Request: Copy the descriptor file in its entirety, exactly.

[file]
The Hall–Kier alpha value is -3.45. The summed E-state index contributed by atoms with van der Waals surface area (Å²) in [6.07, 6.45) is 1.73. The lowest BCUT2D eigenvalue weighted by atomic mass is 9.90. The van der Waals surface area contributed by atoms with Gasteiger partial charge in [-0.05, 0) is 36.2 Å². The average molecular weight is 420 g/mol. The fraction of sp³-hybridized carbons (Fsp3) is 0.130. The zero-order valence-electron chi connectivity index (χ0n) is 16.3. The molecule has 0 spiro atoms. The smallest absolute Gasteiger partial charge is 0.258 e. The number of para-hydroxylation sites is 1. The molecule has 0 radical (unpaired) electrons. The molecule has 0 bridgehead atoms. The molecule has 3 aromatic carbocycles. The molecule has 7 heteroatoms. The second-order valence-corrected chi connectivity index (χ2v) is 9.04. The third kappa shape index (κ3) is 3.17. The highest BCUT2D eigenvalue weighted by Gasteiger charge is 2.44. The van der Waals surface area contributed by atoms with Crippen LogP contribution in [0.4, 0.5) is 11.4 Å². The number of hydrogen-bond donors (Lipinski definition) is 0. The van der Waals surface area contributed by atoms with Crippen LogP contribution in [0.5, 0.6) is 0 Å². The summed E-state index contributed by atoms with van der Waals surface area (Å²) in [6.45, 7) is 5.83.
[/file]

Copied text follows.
The Hall–Kier alpha value is -3.45. The summed E-state index contributed by atoms with van der Waals surface area (Å²) in [6.07, 6.45) is 1.73. The lowest BCUT2D eigenvalue weighted by atomic mass is 9.90. The van der Waals surface area contributed by atoms with Gasteiger partial charge in [-0.05, 0) is 36.2 Å². The average molecular weight is 420 g/mol. The fraction of sp³-hybridized carbons (Fsp3) is 0.130. The zero-order valence-electron chi connectivity index (χ0n) is 16.3. The molecule has 0 spiro atoms. The smallest absolute Gasteiger partial charge is 0.258 e. The number of para-hydroxylation sites is 1. The molecule has 0 radical (unpaired) electrons. The molecule has 0 bridgehead atoms. The molecule has 3 aromatic carbocycles. The molecule has 7 heteroatoms. The second-order valence-corrected chi connectivity index (χ2v) is 9.04. The third kappa shape index (κ3) is 3.17. The highest BCUT2D eigenvalue weighted by Gasteiger charge is 2.44. The van der Waals surface area contributed by atoms with Crippen LogP contribution in [0.4, 0.5) is 11.4 Å². The number of hydrogen-bond donors (Lipinski definition) is 0. The van der Waals surface area contributed by atoms with Crippen LogP contribution in [0.5, 0.6) is 0 Å². The summed E-state index contributed by atoms with van der Waals surface area (Å²) in [6.45, 7) is 5.83.